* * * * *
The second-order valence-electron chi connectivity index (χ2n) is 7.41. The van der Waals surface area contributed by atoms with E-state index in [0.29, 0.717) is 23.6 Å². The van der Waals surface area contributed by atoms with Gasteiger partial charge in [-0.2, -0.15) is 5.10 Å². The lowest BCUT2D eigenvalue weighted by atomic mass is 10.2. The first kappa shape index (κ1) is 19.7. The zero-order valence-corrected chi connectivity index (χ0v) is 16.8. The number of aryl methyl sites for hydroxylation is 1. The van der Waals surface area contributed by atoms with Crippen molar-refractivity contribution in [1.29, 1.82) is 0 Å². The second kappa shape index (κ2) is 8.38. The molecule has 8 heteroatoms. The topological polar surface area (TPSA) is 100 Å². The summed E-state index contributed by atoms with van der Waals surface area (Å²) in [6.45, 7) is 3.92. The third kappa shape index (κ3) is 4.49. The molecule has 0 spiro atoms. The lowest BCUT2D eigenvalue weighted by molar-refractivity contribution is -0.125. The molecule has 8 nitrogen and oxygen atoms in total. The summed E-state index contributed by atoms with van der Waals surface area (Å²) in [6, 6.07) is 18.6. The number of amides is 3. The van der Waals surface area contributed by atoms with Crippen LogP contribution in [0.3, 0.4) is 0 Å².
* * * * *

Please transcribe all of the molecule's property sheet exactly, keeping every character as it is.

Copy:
The second-order valence-electron chi connectivity index (χ2n) is 7.41. The van der Waals surface area contributed by atoms with E-state index in [0.29, 0.717) is 23.6 Å². The van der Waals surface area contributed by atoms with Gasteiger partial charge in [-0.2, -0.15) is 5.10 Å². The lowest BCUT2D eigenvalue weighted by atomic mass is 10.2. The first kappa shape index (κ1) is 19.7. The zero-order valence-corrected chi connectivity index (χ0v) is 16.8. The number of aryl methyl sites for hydroxylation is 1. The van der Waals surface area contributed by atoms with Crippen molar-refractivity contribution in [1.29, 1.82) is 0 Å². The second kappa shape index (κ2) is 8.38. The molecule has 8 heteroatoms. The topological polar surface area (TPSA) is 100 Å². The summed E-state index contributed by atoms with van der Waals surface area (Å²) in [6.45, 7) is 3.92. The third kappa shape index (κ3) is 4.49. The molecule has 0 spiro atoms. The lowest BCUT2D eigenvalue weighted by molar-refractivity contribution is -0.125. The molecule has 8 nitrogen and oxygen atoms in total. The summed E-state index contributed by atoms with van der Waals surface area (Å²) in [6, 6.07) is 18.6. The number of amides is 3. The van der Waals surface area contributed by atoms with Crippen LogP contribution in [0.3, 0.4) is 0 Å².